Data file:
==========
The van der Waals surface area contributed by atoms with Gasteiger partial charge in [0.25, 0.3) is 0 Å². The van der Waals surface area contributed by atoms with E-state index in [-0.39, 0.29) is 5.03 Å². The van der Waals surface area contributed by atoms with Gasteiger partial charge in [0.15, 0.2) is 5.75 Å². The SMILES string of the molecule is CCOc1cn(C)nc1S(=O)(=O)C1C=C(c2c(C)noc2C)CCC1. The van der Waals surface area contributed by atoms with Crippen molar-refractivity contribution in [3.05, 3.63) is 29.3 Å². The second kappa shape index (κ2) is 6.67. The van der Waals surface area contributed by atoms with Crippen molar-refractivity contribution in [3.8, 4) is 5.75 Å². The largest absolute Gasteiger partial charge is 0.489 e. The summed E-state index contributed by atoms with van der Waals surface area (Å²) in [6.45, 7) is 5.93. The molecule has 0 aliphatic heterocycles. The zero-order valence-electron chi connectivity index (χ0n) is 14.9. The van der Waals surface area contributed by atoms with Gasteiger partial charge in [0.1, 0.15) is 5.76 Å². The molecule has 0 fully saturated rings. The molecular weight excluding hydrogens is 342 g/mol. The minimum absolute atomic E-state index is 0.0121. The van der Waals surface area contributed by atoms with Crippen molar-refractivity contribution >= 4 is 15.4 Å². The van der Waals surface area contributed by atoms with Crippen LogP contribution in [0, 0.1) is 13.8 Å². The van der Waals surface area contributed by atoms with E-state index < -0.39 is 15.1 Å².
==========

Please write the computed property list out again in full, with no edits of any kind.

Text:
The van der Waals surface area contributed by atoms with Gasteiger partial charge in [0.25, 0.3) is 0 Å². The van der Waals surface area contributed by atoms with E-state index in [-0.39, 0.29) is 5.03 Å². The van der Waals surface area contributed by atoms with Gasteiger partial charge in [0.15, 0.2) is 5.75 Å². The SMILES string of the molecule is CCOc1cn(C)nc1S(=O)(=O)C1C=C(c2c(C)noc2C)CCC1. The van der Waals surface area contributed by atoms with Crippen molar-refractivity contribution in [3.05, 3.63) is 29.3 Å². The second kappa shape index (κ2) is 6.67. The van der Waals surface area contributed by atoms with Crippen molar-refractivity contribution in [3.8, 4) is 5.75 Å². The largest absolute Gasteiger partial charge is 0.489 e. The summed E-state index contributed by atoms with van der Waals surface area (Å²) in [6.45, 7) is 5.93. The molecule has 0 aliphatic heterocycles. The zero-order valence-electron chi connectivity index (χ0n) is 14.9. The van der Waals surface area contributed by atoms with Gasteiger partial charge in [0.1, 0.15) is 5.76 Å². The molecule has 0 fully saturated rings. The molecular weight excluding hydrogens is 342 g/mol. The minimum absolute atomic E-state index is 0.0121. The van der Waals surface area contributed by atoms with Crippen molar-refractivity contribution >= 4 is 15.4 Å². The van der Waals surface area contributed by atoms with Crippen LogP contribution in [0, 0.1) is 13.8 Å². The van der Waals surface area contributed by atoms with E-state index < -0.39 is 15.1 Å².